If you have a family history of cancer, it’s likely that you will inherit at least some part of your risk for developing cancer. If your father had colon cancer or lung cancer, for example, you may have a genetic predisposition to these forms of the disease.
While lifestyle choices have a role in cancer, so does genetics. If you have a family history of cancer, it’s important to talk to your doctor about ways to decrease your risk. According to The American Institute for Cancer Research (AICR), here are some key lifestyle changes that could reduce your risk of quitting smoking; exercising regularly; maintaining a healthy weight; eating more plant-based foods and less red meat; limiting alcohol consumption to one drink per day or less. AICR also recommends scheduling regular physical exams and screening tests as recommended by your doctor based on age, gender, and health history.
Poor Diet and Lifestyle
For years, people have known that smoking, excessive drinking, and radiation are causes of cancer. But what about diet and lifestyle? Scientists are increasingly recognizing that our diets and lifestyles are major players in causing cancer. A diet high in red meat and low in fiber has been linked to colon cancer; pesticides used on crops have been linked to non-Hodgkin’s lymphoma; getting less than 6 hours of sleep each night has been linked to breast cancer.
Exposure to Carcinogens
Carcinogens, inorganic and organic substances that cause cancer, are everywhere. Many carcinogens cannot be avoided altogether. For example, drinking milk (which is a rich source of calcium) may expose us to carcinogenic hormones that cows are exposed to through synthetic growth hormones given to them by farmers. Exposure can occur during medical treatment as well; many chemotherapy drugs kill healthy cells along with cancerous ones.
There are a number of carcinogens (chemicals and physical agents) that cause cancer. These include things like asbestos, tobacco smoke, carbon monoxide, and radon gas. Carcinogens can either be inhaled or they can penetrate your skin. If you’re exposed to high levels of these chemicals over a period of time, it will likely lead to cancer. This doesn’t mean you can avoid all possible carcinogens—but doing so might help lower your risk for developing certain cancers later in life.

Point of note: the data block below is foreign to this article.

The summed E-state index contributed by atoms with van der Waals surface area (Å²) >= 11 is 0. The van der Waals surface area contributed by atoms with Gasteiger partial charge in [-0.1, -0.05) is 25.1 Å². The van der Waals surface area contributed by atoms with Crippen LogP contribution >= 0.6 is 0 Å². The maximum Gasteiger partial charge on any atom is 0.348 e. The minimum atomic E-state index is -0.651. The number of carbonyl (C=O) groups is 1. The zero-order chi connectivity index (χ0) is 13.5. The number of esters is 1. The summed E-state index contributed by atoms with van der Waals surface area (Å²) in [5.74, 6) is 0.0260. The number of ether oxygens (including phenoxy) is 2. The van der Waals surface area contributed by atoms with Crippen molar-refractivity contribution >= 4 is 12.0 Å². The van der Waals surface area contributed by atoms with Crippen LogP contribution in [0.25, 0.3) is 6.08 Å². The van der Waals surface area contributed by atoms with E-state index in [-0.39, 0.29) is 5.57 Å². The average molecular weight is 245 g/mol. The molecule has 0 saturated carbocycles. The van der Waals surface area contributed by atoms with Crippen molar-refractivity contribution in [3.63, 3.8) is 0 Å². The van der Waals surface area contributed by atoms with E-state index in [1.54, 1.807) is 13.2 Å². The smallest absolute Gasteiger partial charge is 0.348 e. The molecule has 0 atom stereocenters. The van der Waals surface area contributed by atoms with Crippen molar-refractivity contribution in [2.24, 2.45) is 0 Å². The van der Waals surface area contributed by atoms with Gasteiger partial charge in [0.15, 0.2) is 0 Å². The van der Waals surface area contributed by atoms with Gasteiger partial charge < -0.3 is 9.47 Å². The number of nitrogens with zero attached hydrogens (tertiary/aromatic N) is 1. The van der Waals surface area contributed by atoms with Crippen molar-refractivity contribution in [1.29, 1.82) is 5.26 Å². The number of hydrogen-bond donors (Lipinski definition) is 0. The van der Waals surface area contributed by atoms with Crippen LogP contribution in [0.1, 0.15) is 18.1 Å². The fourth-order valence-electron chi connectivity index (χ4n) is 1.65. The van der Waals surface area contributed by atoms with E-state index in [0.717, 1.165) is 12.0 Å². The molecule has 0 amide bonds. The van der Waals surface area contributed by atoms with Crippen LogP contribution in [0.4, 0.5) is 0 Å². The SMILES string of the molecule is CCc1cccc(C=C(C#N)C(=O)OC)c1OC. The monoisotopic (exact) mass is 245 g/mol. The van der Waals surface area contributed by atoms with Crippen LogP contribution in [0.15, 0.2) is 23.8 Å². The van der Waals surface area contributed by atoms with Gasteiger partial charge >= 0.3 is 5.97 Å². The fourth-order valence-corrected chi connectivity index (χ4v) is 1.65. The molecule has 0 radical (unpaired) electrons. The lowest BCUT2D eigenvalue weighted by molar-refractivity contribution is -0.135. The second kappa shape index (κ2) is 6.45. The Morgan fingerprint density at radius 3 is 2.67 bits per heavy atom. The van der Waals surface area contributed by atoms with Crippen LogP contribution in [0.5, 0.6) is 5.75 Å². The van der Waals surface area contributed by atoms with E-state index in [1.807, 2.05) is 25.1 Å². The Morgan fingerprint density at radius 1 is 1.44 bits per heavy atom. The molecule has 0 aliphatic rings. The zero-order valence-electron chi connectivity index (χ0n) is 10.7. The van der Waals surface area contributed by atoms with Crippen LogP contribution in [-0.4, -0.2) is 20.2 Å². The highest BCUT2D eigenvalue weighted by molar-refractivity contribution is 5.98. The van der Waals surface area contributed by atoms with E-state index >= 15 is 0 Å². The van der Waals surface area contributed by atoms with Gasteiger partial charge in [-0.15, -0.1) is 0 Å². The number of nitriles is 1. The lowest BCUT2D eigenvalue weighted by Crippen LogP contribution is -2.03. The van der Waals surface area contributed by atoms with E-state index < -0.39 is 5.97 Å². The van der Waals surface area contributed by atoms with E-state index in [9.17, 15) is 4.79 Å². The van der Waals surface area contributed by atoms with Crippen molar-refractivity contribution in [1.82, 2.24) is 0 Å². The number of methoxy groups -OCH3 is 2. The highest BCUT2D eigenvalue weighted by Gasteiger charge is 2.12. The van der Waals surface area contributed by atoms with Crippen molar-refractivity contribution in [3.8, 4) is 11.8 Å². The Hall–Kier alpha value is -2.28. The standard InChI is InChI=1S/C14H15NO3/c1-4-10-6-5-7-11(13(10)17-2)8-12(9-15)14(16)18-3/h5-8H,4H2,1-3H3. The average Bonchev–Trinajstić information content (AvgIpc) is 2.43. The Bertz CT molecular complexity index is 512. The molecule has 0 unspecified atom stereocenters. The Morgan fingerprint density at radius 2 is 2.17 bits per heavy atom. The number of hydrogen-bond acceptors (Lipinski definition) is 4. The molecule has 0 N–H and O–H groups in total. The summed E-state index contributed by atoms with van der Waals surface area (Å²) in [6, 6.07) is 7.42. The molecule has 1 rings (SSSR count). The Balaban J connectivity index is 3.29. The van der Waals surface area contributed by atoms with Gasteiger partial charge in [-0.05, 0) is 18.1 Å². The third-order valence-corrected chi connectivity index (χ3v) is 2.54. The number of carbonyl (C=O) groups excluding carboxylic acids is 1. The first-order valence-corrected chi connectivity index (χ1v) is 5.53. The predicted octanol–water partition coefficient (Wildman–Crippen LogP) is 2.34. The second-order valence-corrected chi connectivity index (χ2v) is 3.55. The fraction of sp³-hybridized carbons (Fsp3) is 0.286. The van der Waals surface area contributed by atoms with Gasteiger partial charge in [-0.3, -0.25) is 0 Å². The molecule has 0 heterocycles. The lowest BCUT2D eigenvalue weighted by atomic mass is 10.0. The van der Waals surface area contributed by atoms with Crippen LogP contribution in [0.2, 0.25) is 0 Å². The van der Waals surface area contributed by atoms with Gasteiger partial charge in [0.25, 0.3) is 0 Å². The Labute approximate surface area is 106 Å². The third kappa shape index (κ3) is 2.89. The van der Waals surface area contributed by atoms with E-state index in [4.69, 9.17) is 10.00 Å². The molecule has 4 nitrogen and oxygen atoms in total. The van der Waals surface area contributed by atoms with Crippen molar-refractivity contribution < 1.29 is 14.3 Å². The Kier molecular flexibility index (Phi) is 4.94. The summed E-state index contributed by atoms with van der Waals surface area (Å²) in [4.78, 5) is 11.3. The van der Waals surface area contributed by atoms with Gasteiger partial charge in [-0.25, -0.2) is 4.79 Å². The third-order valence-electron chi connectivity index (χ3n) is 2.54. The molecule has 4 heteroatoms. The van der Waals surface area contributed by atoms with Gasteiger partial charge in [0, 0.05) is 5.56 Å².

Viruses, Bacteria, Fungi, and Parasites
There are many types of bacteria and viruses that can cause cancer in humans. In addition, fungi and parasites have been linked to certain types of cancer. Viruses directly cause approximately 15% of all cancers in humans. Hepatitis B, Human papillomavirus (HPV), Epstein-Barr virus (EBV), and Kaposi’s sarcoma-associated herpesvirus are just a few examples.
Cholesterol is one cause of cancer that you can prevent by cutting back on unhealthy fats, like those found in red meat, dairy products, and other processed foods. Limiting your intake of these food groups can greatly reduce your cholesterol levels.
Your body needs cholesterol to produce certain hormones, vitamin D, and proteins. But if you eat a diet high in saturated fats (meat) or trans-fats (processed foods), your body makes more cholesterol than it needs. This can lead to higher levels of low-density lipoprotein, or LDL. When you have a lot of LDL in your bloodstream it causes blockages that will eventually damage your heart and liver, possibly causing cancer.
Obesity is a major contributing factor to cancer risk, as it increases your chances of getting inflammatory breast cancer, colorectal cancer, postmenopausal breast cancer, and cancers that start in fat cells. The most recent statistics say that over one-third of American adults are obese. Overweight children are also at an increased risk for obesity in adulthood.
One study found that obese people had a 58 percent higher risk for cancer than normal-weight individuals, and being overweight has been linked to an increased risk of breast, endometrial, colorectal, liver, pancreatic, esophageal, and kidney cancers. Luckily there are plenty of things you can do to shed pounds safely—and keep them off for good.
One word can hold so much weight. Pollution is a complex environmental issue, but it can be broken down into simple terms. According to Environmental Protection Agency (EPA), Pollution means anything humans introduce into our environment that negatively affects plants, animals, or human health. Pollution comes in many forms such as air pollution, water pollution, noise pollution, and toxic waste.
Tumors have been found to form in areas that have high levels of environmental pollution, according to a 2014 study published in Environmental Pollution. It’s thought that certain chemicals and toxins cause DNA damage, which can lead to cancerous tumors. For instance, polycyclic aromatic hydrocarbons (PAHs) — created when coal is burned — are a known carcinogen.
The sun is a major source of ultraviolet (UV) radiation, which can cause mutations in our DNA. A little sunshine is good for us—vitamin D is produced in our skin with exposure to UVB rays—but too much can cause serious problems. People who burn easily or have freckles are more susceptible to skin cancer due to their lack of melanin, which acts as a natural sunscreen.
Researchers have known for some time that exposure to ultraviolet radiation increases one’s risk of developing skin cancer. More recently, however, scientists have been discovering links between exposure to UV light and other forms of cancer as well. To lower your chances of developing any type of cancer, avoid excessive sun exposure—especially when you’re younger.